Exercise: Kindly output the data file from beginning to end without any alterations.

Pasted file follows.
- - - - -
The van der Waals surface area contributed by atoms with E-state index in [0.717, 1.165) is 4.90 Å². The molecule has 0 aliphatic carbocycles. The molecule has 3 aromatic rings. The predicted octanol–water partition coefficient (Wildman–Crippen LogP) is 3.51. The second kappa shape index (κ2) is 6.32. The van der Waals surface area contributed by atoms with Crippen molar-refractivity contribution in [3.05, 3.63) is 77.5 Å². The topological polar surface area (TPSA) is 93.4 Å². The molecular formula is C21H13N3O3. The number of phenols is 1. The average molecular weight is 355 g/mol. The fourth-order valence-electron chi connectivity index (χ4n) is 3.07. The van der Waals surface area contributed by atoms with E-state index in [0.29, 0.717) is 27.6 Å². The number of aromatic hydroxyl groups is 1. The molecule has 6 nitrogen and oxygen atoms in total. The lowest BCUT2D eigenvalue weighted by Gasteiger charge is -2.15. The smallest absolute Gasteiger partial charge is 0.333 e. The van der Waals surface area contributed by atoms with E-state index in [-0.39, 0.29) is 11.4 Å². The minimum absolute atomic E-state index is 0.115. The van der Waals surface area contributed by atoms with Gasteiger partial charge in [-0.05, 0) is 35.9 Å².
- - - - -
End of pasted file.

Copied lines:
The van der Waals surface area contributed by atoms with E-state index in [0.717, 1.165) is 4.90 Å². The molecule has 0 aliphatic carbocycles. The molecule has 3 aromatic rings. The predicted octanol–water partition coefficient (Wildman–Crippen LogP) is 3.51. The second kappa shape index (κ2) is 6.32. The van der Waals surface area contributed by atoms with Crippen molar-refractivity contribution in [3.05, 3.63) is 77.5 Å². The topological polar surface area (TPSA) is 93.4 Å². The molecular formula is C21H13N3O3. The number of phenols is 1. The average molecular weight is 355 g/mol. The fourth-order valence-electron chi connectivity index (χ4n) is 3.07. The van der Waals surface area contributed by atoms with E-state index in [0.29, 0.717) is 27.6 Å². The number of aromatic hydroxyl groups is 1. The molecule has 6 nitrogen and oxygen atoms in total. The lowest BCUT2D eigenvalue weighted by Gasteiger charge is -2.15. The smallest absolute Gasteiger partial charge is 0.333 e. The van der Waals surface area contributed by atoms with E-state index in [-0.39, 0.29) is 11.4 Å². The minimum absolute atomic E-state index is 0.115. The van der Waals surface area contributed by atoms with Gasteiger partial charge in [-0.05, 0) is 35.9 Å².